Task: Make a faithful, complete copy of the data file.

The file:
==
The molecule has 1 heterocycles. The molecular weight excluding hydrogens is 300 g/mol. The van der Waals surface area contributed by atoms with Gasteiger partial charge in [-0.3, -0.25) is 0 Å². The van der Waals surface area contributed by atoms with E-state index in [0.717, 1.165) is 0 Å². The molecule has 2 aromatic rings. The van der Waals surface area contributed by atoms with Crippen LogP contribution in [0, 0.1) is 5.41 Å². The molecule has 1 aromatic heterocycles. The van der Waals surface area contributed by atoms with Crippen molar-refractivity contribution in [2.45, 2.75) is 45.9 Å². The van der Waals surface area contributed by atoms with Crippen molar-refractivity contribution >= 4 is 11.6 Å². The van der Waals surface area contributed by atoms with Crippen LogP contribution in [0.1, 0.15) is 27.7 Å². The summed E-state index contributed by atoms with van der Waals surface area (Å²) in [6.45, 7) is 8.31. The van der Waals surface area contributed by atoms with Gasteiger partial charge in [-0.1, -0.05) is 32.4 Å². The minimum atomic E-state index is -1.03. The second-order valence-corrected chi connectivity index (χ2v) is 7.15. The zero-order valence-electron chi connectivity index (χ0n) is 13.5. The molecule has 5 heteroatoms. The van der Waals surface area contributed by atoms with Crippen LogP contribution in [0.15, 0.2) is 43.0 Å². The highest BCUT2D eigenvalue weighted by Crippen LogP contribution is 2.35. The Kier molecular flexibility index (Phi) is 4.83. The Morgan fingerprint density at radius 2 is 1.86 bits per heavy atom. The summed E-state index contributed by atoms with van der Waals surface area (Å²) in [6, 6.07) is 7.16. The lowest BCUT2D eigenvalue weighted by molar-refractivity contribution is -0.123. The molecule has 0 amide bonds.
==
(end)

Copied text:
The molecule has 1 heterocycles. The molecular weight excluding hydrogens is 300 g/mol. The van der Waals surface area contributed by atoms with Gasteiger partial charge in [-0.3, -0.25) is 0 Å². The van der Waals surface area contributed by atoms with E-state index in [0.717, 1.165) is 0 Å². The molecule has 2 aromatic rings. The van der Waals surface area contributed by atoms with Crippen LogP contribution in [0, 0.1) is 5.41 Å². The molecule has 1 aromatic heterocycles. The van der Waals surface area contributed by atoms with Crippen molar-refractivity contribution in [2.45, 2.75) is 45.9 Å². The van der Waals surface area contributed by atoms with Crippen molar-refractivity contribution >= 4 is 11.6 Å². The van der Waals surface area contributed by atoms with Crippen LogP contribution in [0.1, 0.15) is 27.7 Å². The summed E-state index contributed by atoms with van der Waals surface area (Å²) in [6.45, 7) is 8.31. The van der Waals surface area contributed by atoms with Gasteiger partial charge in [-0.1, -0.05) is 32.4 Å². The minimum atomic E-state index is -1.03. The second-order valence-corrected chi connectivity index (χ2v) is 7.15. The zero-order valence-electron chi connectivity index (χ0n) is 13.5. The molecule has 5 heteroatoms. The van der Waals surface area contributed by atoms with Crippen LogP contribution in [0.15, 0.2) is 43.0 Å². The highest BCUT2D eigenvalue weighted by Crippen LogP contribution is 2.35. The Kier molecular flexibility index (Phi) is 4.83. The Morgan fingerprint density at radius 2 is 1.86 bits per heavy atom. The summed E-state index contributed by atoms with van der Waals surface area (Å²) in [6, 6.07) is 7.16. The lowest BCUT2D eigenvalue weighted by molar-refractivity contribution is -0.123. The molecule has 0 amide bonds.